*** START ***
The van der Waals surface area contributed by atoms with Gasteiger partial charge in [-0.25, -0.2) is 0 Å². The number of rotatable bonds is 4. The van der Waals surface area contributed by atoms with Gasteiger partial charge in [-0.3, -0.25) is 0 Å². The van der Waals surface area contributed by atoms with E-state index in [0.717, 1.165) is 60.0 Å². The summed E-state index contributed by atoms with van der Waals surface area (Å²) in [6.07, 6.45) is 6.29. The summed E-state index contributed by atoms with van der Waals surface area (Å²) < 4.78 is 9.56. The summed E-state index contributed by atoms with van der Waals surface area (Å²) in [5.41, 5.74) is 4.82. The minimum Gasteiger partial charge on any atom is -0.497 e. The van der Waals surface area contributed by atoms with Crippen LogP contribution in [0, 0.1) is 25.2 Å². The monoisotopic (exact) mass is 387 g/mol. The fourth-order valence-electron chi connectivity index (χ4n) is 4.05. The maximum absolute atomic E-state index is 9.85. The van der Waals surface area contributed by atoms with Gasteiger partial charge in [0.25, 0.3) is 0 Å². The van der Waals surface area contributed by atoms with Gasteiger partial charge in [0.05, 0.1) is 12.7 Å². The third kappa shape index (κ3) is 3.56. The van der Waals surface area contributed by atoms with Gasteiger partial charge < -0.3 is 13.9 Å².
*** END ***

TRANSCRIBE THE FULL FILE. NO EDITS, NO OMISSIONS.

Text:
The van der Waals surface area contributed by atoms with Gasteiger partial charge in [-0.25, -0.2) is 0 Å². The number of rotatable bonds is 4. The van der Waals surface area contributed by atoms with Gasteiger partial charge in [-0.3, -0.25) is 0 Å². The van der Waals surface area contributed by atoms with E-state index in [0.717, 1.165) is 60.0 Å². The summed E-state index contributed by atoms with van der Waals surface area (Å²) in [6.07, 6.45) is 6.29. The summed E-state index contributed by atoms with van der Waals surface area (Å²) < 4.78 is 9.56. The summed E-state index contributed by atoms with van der Waals surface area (Å²) in [5.41, 5.74) is 4.82. The minimum Gasteiger partial charge on any atom is -0.497 e. The van der Waals surface area contributed by atoms with Crippen LogP contribution in [0, 0.1) is 25.2 Å². The monoisotopic (exact) mass is 387 g/mol. The fourth-order valence-electron chi connectivity index (χ4n) is 4.05. The maximum absolute atomic E-state index is 9.85. The van der Waals surface area contributed by atoms with Gasteiger partial charge in [0.25, 0.3) is 0 Å². The van der Waals surface area contributed by atoms with Gasteiger partial charge in [0.05, 0.1) is 12.7 Å². The third kappa shape index (κ3) is 3.56. The van der Waals surface area contributed by atoms with Gasteiger partial charge < -0.3 is 13.9 Å².